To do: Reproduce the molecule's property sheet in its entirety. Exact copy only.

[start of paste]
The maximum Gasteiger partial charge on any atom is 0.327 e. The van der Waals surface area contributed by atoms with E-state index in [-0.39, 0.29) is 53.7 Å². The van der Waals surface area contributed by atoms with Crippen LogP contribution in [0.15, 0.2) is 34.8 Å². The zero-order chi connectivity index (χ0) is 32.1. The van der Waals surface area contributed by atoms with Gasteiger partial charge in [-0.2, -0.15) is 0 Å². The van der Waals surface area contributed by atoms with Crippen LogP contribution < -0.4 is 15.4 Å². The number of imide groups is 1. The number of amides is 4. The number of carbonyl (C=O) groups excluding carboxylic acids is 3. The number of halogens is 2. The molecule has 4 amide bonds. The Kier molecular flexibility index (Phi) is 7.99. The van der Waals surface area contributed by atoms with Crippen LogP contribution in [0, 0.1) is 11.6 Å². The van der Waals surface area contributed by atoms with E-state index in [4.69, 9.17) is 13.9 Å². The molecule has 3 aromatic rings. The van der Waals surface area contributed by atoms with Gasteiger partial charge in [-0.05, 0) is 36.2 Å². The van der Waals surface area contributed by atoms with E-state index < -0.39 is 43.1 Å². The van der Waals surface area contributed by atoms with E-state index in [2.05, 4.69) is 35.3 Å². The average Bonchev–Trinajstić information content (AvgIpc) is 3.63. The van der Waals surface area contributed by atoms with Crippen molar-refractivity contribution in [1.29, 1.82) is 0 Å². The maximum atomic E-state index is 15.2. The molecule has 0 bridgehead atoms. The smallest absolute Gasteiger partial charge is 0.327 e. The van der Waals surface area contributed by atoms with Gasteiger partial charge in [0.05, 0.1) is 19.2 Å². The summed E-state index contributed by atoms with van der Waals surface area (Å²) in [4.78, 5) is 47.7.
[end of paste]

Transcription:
The maximum Gasteiger partial charge on any atom is 0.327 e. The van der Waals surface area contributed by atoms with E-state index in [-0.39, 0.29) is 53.7 Å². The van der Waals surface area contributed by atoms with Crippen LogP contribution in [0.15, 0.2) is 34.8 Å². The zero-order chi connectivity index (χ0) is 32.1. The van der Waals surface area contributed by atoms with Gasteiger partial charge in [-0.2, -0.15) is 0 Å². The van der Waals surface area contributed by atoms with Crippen LogP contribution < -0.4 is 15.4 Å². The number of imide groups is 1. The number of amides is 4. The number of carbonyl (C=O) groups excluding carboxylic acids is 3. The number of halogens is 2. The molecule has 4 amide bonds. The Kier molecular flexibility index (Phi) is 7.99. The van der Waals surface area contributed by atoms with Crippen LogP contribution in [0, 0.1) is 11.6 Å². The van der Waals surface area contributed by atoms with E-state index in [4.69, 9.17) is 13.9 Å². The molecule has 3 aromatic rings. The van der Waals surface area contributed by atoms with Gasteiger partial charge in [-0.05, 0) is 36.2 Å². The van der Waals surface area contributed by atoms with E-state index < -0.39 is 43.1 Å². The van der Waals surface area contributed by atoms with E-state index in [2.05, 4.69) is 35.3 Å². The average Bonchev–Trinajstić information content (AvgIpc) is 3.63. The van der Waals surface area contributed by atoms with Crippen molar-refractivity contribution in [1.29, 1.82) is 0 Å². The maximum atomic E-state index is 15.2. The molecule has 0 bridgehead atoms. The smallest absolute Gasteiger partial charge is 0.327 e. The van der Waals surface area contributed by atoms with Gasteiger partial charge in [0.05, 0.1) is 19.2 Å². The summed E-state index contributed by atoms with van der Waals surface area (Å²) in [4.78, 5) is 47.7.